On June 8, 1910 over one thousand people witnessed the unveiling of the Confederate Cemetery Monument at Johnson’s Island. Several prominent former officers of the Confederacy attended the ceremonies. The dedicatory address was delivered by General George W. Gordon of Memphis, commander of the Army of Tennessee United Confederate Veterans.
The monument was created by Moses Jacob Ezekiel, a Jewish sculptor who had attended the Virginia Military Institute and fought for the Confederacy. The Robert Patton Chapter of the United Daughters of the Confederacy had commissioned the monument, which was funded by donations from members of the Masons across the nation as well as by members of military organizations. Fund raising efforts were led by Mrs. Mary Patton Hudson, whose brother Oliver A. Patton had been a prisoner at Johnson’s Island during the Civil War.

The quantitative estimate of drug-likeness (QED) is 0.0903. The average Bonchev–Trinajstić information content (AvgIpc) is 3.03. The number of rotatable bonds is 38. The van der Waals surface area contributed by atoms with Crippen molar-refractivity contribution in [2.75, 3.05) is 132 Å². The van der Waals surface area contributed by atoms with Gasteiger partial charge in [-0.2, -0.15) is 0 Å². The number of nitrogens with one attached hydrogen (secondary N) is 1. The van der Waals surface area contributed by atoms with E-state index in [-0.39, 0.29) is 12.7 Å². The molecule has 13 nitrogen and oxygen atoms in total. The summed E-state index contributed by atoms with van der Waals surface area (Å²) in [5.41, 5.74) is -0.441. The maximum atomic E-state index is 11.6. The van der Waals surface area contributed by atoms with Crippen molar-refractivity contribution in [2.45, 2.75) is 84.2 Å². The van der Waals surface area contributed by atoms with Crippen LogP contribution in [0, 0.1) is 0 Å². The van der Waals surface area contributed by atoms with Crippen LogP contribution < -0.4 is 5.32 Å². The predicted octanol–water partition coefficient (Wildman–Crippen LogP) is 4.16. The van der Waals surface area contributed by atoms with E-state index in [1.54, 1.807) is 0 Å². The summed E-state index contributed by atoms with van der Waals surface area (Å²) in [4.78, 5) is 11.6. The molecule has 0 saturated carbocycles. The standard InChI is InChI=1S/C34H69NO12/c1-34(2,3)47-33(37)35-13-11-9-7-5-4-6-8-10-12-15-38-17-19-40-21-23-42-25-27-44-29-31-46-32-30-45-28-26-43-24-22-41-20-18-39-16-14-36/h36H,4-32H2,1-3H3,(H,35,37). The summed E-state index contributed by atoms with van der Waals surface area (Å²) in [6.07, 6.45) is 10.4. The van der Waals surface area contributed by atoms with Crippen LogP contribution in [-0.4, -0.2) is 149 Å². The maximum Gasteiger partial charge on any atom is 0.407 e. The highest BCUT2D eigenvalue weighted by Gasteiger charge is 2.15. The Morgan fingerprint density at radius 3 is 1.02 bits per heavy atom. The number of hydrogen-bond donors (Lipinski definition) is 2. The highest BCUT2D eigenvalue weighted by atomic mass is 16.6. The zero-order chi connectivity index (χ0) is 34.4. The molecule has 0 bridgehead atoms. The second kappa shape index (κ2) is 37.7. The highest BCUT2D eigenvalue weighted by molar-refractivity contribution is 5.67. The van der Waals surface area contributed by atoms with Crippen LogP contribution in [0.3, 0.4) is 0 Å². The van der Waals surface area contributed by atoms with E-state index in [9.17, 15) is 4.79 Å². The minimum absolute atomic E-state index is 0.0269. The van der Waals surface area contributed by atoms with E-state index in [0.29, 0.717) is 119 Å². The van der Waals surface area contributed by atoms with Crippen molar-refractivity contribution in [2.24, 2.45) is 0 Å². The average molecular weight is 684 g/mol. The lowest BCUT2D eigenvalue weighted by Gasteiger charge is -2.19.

According to a report in the June 9, 1910 issue of the Newark Advocate, “The veterans of both armies without exception were moved to tears and some fairly shook with emotion when the strings drawn by Mrs. Mary Patton Hudson, of Cincinnati, the big American flag that screened it from the public gaze was lowered and the statue designed and executed by Sir Moses Ezekiel was revealed.”
After the unveiling ceremony, several former Confederate officers were escorted to dinner at the Ohio Soldiers and Sailors Home where they inspected the grounds and were entertained at dinner. John T. Mack of Sandusky was the marshal of the parade, in which soldiers from both the Union and Confederate armies participated.